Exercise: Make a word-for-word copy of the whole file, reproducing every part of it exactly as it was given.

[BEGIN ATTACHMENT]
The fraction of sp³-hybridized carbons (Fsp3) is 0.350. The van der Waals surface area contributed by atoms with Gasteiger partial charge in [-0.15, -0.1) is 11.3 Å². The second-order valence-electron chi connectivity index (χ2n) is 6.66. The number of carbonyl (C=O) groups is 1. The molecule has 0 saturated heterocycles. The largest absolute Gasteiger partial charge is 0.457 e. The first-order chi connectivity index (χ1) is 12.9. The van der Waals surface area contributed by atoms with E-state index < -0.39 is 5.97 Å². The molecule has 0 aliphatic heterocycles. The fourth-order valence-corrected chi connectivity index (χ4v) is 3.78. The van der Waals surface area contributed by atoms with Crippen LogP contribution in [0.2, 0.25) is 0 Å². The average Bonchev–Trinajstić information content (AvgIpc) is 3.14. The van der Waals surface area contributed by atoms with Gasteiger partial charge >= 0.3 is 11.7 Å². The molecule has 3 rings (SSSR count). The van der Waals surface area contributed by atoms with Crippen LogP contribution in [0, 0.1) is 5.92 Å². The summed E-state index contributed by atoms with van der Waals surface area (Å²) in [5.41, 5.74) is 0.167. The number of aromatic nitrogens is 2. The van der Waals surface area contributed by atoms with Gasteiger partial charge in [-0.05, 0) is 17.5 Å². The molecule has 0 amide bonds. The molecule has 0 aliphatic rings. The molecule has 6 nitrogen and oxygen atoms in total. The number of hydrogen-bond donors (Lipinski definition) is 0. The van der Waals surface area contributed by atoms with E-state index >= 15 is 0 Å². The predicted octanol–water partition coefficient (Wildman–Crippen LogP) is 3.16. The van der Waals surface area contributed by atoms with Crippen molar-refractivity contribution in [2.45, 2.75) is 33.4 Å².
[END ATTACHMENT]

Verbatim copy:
The fraction of sp³-hybridized carbons (Fsp3) is 0.350. The van der Waals surface area contributed by atoms with Gasteiger partial charge in [-0.15, -0.1) is 11.3 Å². The second-order valence-electron chi connectivity index (χ2n) is 6.66. The number of carbonyl (C=O) groups is 1. The molecule has 0 saturated heterocycles. The largest absolute Gasteiger partial charge is 0.457 e. The first-order chi connectivity index (χ1) is 12.9. The van der Waals surface area contributed by atoms with E-state index < -0.39 is 5.97 Å². The molecule has 0 aliphatic heterocycles. The fourth-order valence-corrected chi connectivity index (χ4v) is 3.78. The van der Waals surface area contributed by atoms with Crippen LogP contribution in [0.2, 0.25) is 0 Å². The average Bonchev–Trinajstić information content (AvgIpc) is 3.14. The van der Waals surface area contributed by atoms with Gasteiger partial charge >= 0.3 is 11.7 Å². The molecule has 3 rings (SSSR count). The van der Waals surface area contributed by atoms with Crippen LogP contribution in [0, 0.1) is 5.92 Å². The summed E-state index contributed by atoms with van der Waals surface area (Å²) in [5.41, 5.74) is 0.167. The number of aromatic nitrogens is 2. The van der Waals surface area contributed by atoms with Gasteiger partial charge in [-0.05, 0) is 17.5 Å². The molecule has 0 amide bonds. The molecule has 0 aliphatic rings. The molecule has 6 nitrogen and oxygen atoms in total. The number of hydrogen-bond donors (Lipinski definition) is 0. The van der Waals surface area contributed by atoms with E-state index >= 15 is 0 Å². The predicted octanol–water partition coefficient (Wildman–Crippen LogP) is 3.16. The van der Waals surface area contributed by atoms with Crippen molar-refractivity contribution in [2.45, 2.75) is 33.4 Å².